UK energy regulator plans to make it more difficult for new energy providers to start trading as it seems to deal with an increasing number of failed ventures and faulty customer service among smaller players in the industry.
Ofgem announced on Wednesday that the proposals would be to be suppliers to prove they have adequate financial resources and can meet customer service commitments before obtaining a license to supply energy.
"Complaints against certain suppliers have been rising recently, we should have entered when others stopped trading," said Mary Starkes, chief consumer and market manager at Upham, Inc. "Our new tests for vendors looking to enter the market will ensure that consumers are better protected against the risk of poor performance."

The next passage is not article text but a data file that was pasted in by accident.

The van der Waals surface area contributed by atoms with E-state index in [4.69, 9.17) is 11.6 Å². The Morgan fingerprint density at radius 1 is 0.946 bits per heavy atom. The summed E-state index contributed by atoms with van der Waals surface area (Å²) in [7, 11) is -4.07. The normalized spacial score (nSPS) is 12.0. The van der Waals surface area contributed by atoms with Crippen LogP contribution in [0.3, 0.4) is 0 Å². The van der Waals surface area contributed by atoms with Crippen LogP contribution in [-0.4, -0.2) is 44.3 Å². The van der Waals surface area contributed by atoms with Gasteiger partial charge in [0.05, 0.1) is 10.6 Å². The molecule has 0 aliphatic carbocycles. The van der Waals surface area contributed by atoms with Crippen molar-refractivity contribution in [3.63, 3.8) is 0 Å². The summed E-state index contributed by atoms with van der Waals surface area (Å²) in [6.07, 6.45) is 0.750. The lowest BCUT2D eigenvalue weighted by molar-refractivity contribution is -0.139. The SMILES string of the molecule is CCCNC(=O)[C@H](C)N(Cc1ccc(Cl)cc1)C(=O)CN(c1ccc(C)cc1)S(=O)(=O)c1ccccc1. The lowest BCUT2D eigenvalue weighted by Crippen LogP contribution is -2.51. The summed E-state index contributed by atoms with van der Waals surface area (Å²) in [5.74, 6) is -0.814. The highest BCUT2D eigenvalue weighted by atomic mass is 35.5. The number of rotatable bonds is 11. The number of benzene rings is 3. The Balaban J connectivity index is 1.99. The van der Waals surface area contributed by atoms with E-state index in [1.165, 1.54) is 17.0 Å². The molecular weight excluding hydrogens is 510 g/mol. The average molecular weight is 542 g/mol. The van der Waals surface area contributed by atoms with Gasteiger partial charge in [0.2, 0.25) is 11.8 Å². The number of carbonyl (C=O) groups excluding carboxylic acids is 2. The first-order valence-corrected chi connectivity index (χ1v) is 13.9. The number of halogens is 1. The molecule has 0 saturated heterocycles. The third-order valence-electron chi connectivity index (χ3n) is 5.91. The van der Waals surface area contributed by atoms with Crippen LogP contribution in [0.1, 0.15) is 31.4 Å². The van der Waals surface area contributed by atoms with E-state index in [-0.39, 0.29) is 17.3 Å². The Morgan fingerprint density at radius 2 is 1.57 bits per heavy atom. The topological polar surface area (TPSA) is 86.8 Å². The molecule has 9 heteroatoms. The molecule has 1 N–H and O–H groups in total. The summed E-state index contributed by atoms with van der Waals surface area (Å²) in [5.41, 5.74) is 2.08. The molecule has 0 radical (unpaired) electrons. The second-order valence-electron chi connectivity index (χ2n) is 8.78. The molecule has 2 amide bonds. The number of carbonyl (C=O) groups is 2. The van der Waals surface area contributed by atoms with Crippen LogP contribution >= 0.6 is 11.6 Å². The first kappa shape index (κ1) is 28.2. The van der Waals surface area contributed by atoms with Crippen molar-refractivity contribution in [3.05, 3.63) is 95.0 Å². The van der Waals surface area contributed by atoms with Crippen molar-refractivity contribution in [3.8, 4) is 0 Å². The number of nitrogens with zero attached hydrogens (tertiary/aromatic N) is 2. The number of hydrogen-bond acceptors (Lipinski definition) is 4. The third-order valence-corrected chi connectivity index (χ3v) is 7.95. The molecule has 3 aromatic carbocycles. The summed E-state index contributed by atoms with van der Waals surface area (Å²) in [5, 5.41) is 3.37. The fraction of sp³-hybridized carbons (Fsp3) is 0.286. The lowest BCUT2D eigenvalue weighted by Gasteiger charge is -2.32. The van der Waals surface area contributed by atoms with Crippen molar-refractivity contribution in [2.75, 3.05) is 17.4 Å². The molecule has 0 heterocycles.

The move follows government efforts and has been shown to increase competition in the industry in recent years, and has led to the awakening of new competitors. In June, there were 73 active suppliers of electricity and gas, compared with 60 suppliers a year ago and only 14 active at the end of 2011.
At the same time dominance of the players "Big Six" incumbent has reduced, and a quarter of customers today with small and medium-sized suppliers. But questions have been raised about the viability of some of the new players: five have emerged from the market so far in 2018 and consumer group Citizens Advice expressed concerns about high levels of poor customer service among some.
Under the new steps – which Ofgem hopes to put in place in late spring 2019 – new providers will have to prove that they have the funds and resources to manage their business at least 12 months after entering the market. They also need to plan a plan of how they intend to meet the various customer service obligations.
The regulator said it would also consult new reporting requirements for suppliers already active in the market.